Fu­ri­ous protests greet Haiti elec­tion re­sults

The Pak Banker - - 6international -

PORT-AU-PRINCE: Fu­ri­ous sup­port­ers of elim­i­nated can­di­dates set fires and put up bar­ri­cades in the streets of Haiti's cap­i­tal af­ter of­fi­cials an­nounced that govern­ment pro­tege Jude Ce­lestin and for­mer first lady Mir­lande Mani­gat would ad­vance to a sec­ond-round runoff in pres­i­den­tial elec­tions.

The re­sults an­nounced late Tues­day were im­me­di­ately ques­tioned at home and abroad, threat­en­ing more un­rest for a coun­try wracked by a cholera epi­demic and still re­cov­er­ing from a dev­as­tat­ing Jan. 12 earth­quake.

Pop­u­lar car­ni­val singer Michel "Sweet Micky" Martelly trailed Ce­lestin by about 6,800 votes - less than 1 per­cent, ac­cord­ing to the re­sults re­leased by Haiti's Pro­vi­sional Elec­toral Coun­cil.

Martelly sup­port­ers set up flam­ing bar­ri­cades near the Pe­tionville res­tau­rant where the tal­lies were an­nounced and threw rocks at peo­ple pass­ing nearby. Gun­shots rang out and an As­so­ci­ated Press jour­nal­ist was robbed. "If they don't give us Martelly and Mani­gat (in the sec­ond round), Haiti will be on fire," said a pro­tester, Erick Jean. "We're still liv­ing un­der tents and Ce­lestin wastes money on elec­tion posters."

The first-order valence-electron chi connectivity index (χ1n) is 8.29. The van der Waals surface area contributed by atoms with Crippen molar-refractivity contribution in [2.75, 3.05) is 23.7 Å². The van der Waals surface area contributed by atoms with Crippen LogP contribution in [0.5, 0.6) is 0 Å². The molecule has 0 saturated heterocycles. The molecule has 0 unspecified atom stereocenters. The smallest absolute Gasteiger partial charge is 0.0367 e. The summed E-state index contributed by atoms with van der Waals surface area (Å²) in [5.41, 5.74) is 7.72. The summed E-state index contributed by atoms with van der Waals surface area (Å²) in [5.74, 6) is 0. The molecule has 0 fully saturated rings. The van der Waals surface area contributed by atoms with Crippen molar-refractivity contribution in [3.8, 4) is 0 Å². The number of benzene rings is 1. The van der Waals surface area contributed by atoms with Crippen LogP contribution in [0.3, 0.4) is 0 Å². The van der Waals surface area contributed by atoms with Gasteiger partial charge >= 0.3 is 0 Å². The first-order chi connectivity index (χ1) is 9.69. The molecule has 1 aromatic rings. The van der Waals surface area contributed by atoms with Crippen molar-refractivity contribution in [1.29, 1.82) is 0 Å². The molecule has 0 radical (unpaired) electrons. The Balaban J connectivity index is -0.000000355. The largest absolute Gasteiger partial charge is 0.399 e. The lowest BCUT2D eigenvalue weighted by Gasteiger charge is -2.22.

Ra­dio Kiskeya re­ported protests out­side Port-au-Prince in the Haitian cities of CapHai­tien and Les Cayes.

Much of the con­cern cen­tered around con­flicts be­tween the an­nounced re­sults and those re­ported re­cently by a lo­cal elec­tion mon­i­tor­ing group fi­nanced by the Euro­pean Union - the Na­tional Ob­ser­va­tion Coun­cil - which said that Ce­lestin, who is backed by out­go­ing Pres­i­dent Rene Preval, would be elim­i­nated.

"The Govern­ment of the United States is concerned by the Pro­vi­sional Elec­toral Coun­cil's an­nounce­ment of pre­lim­i­nary re­sults ... that are in­con­sis­tent with the pub­lished re­sults of the Na­tional Elec­tion Ob­ser­va­tion Coun­cil" as well as U.S. ob­servers and vote counts mon­i­tored by do­mes­tic and in­ter­na­tional ob­servers, the U.S. Em­bassy said in an emailed state­ment. The Nov. 28 elec­tion was plagued by al­le­ga­tions of fraud. Thou­sands of vot­ers were dis­en­fran­chised by con­fu­sion on the rolls and there were many re­ported in­ci­dents of bal­lot-stuff­ing, vi­o­lence and in­tim­i­da­tion con­firmed by in­ter­na­tional ob­servers. Of­fi­cials ac­knowl­edged the rolls were both "bloated" and "in­com­plete," with hun­dreds of thou­sands of earth­quake dead still reg­is­tered and many liv­ing vot­ers wait­ing for ID cards. In the last days of count­ing, tab­u­la­tors had to sort out clearly fraud­u­lent tally sheets. U.N. Sec­re­tary-Gen­eral Ban Ki-moon said the prob­lems were worse than orig­i­nally re­ported. -Reuters

BERN: Geneva state Pres­i­dent Mark Mueller (R), newly elected Swiss Pres­i­dent for 2011 For­eign Min­is­ter Miche­line Calmy-Rey (C) and Pres­i­dent of the Swiss Na­tional Coun­cil Jean-Rene Ger­manier pose be­fore break­ing a pinata. -Reuters

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